What's that, good news coming from the guys and gals over at Art Lebedev Studios? Sometimes it feels like you're tempting fate just mentioning the Optimus keyboard; much like in Peter Pan where just saying "I don't believe in fairies" kills one of the little flutterers, any positive mention of the keyboard-of-screens results in a dead OLED supplier.
Art Lebedev Studios are slowly dripping out details on their second-generation keyboard, the Optimus Popularis, and they're certainly hitting the keywords we geeks love to hear. The keyboard - which will have displays for keys - will be thinner, faster and simpler for less money than its Maximus predecessor, though considering that costs around $1,600 "less" is a relative term.
Art Lebedev Studios, the team behind the Optimus Maximus keyboard, have released some fresh (if scant) detail on their next project. Named Optimus Popularis, as the name suggests it's another keyboard but one aimed more at general consumers. Estimating a sub-$1,000 final pricetag, it apparently won't use OLEDs for the keys but "will be based on a totally different principle".
The relatively short history of the Art Lebedev line of customizable keyboards is a tragic one when you consider how much we've wanted to get our hands on every single one of these OLED screen per-key boards and their subsequent delays, but now we're really getting down to business here in 2012 with not only the Mini Three and the Aux, but the Mini Six and the long-awaited Optimus Popularis as well. The great thing about these boards of keys is that not only are they customizable in their functions, they are each of them their own OLED display*, this allowing you to show yourself whatever you like to tap. While the original Optimux Maximus has been out for some time (2007), we've been waiting for the full expansion for what seems like an eternity.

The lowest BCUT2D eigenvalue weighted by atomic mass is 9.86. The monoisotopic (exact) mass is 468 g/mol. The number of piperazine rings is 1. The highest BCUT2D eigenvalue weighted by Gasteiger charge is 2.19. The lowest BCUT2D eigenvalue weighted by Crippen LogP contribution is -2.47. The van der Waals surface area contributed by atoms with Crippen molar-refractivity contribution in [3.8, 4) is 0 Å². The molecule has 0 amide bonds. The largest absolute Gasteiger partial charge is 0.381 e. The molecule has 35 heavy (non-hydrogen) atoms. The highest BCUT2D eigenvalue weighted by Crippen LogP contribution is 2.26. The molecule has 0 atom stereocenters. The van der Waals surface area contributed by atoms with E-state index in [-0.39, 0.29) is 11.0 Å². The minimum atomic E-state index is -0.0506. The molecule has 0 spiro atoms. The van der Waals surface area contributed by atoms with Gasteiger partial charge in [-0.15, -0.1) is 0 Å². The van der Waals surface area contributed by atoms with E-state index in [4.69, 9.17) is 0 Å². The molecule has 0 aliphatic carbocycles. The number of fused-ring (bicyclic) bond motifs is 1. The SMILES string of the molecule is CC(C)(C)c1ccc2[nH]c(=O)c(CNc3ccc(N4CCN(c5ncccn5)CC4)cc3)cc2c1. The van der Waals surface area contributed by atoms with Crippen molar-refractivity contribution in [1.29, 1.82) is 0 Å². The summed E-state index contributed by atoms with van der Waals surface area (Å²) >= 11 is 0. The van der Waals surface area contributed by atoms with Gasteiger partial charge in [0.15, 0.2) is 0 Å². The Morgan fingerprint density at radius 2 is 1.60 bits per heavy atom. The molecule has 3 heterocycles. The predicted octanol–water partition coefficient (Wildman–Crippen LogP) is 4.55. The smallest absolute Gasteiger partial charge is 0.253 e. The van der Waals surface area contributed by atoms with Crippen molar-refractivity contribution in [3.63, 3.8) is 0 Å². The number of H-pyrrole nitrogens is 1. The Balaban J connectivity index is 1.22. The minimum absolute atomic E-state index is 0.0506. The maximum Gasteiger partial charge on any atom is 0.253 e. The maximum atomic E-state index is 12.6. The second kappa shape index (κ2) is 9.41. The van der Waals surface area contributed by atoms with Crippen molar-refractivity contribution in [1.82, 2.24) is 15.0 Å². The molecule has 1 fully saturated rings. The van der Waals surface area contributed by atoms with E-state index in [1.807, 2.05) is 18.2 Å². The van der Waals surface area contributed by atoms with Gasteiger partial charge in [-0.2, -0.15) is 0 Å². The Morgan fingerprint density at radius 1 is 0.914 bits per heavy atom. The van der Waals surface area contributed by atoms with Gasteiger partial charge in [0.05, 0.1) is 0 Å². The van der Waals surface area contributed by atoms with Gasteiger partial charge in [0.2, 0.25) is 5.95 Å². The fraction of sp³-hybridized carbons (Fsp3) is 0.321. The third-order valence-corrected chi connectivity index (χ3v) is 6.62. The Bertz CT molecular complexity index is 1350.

We haven't heard much from Art Lebedev's design studio since, well, the update on the Optimus Polaris last summer. But the Russia design company know for its innovative usage of LCDs on high-end keyboards has announced today that they're taking pre-orders for both its Optimus Popularis and Optimus mini six keyboards, the former priced at 31,500P, or approximately $1086 USD, and the latter at 10,900P, or around $376 USD. That's the hefty price you pay for a sleek Art Levedev piece, indeed.
Art Lebedev's Optimus Project studios promised that the Mini Six companion keyboard - a compact accessory with six buttons each integrating a user-customizable display - would be here later on in 2011, and now the company has confirmed that it's in the early production stage. In effect a doubled version of the Mini Three, the Mini Six does differ in that it uses new, more compact LCD displays for its keys.
It's been a while since we've marvelled at the display-keys from Russian keyboard specialists Optimus, but the company is keen to remind us that it's only been delayed, not undone, by the recent economic unpleasantness. The Optimus Popularis - a more "affordable" version of the Maximus keyboard - has supposedly been pushed back until later in 2011, and before then the company will release a smaller version called the Optimus Mini Six.
We've been covering the Optimus Popularis for what seems like forever, but there's a good reason for that. Even before it got delayed, and ultimately changed, it was a great keyboard. And now that it has been altered, slimmed down, and the keys made to work a bit more adeptly with a user's hands, we can safely say that it's going to be a great keyboard. And now that we get to see the first images of the keyboard, and not in a drawn-up fashion, we're even more excited.
We've been following Art Lebedev's Popularis keyboard project since the first mutterings late last year, and from the scant details we've seen it looks like the company has certainly learnt its lessons from the original Optimus Maximus. A new image released today shows the comparative key display sizes of the two 'boards: despite being smaller and slimmer than its predecessor, the Popularis will have better sized-keys with bigger, higher-resolution displays.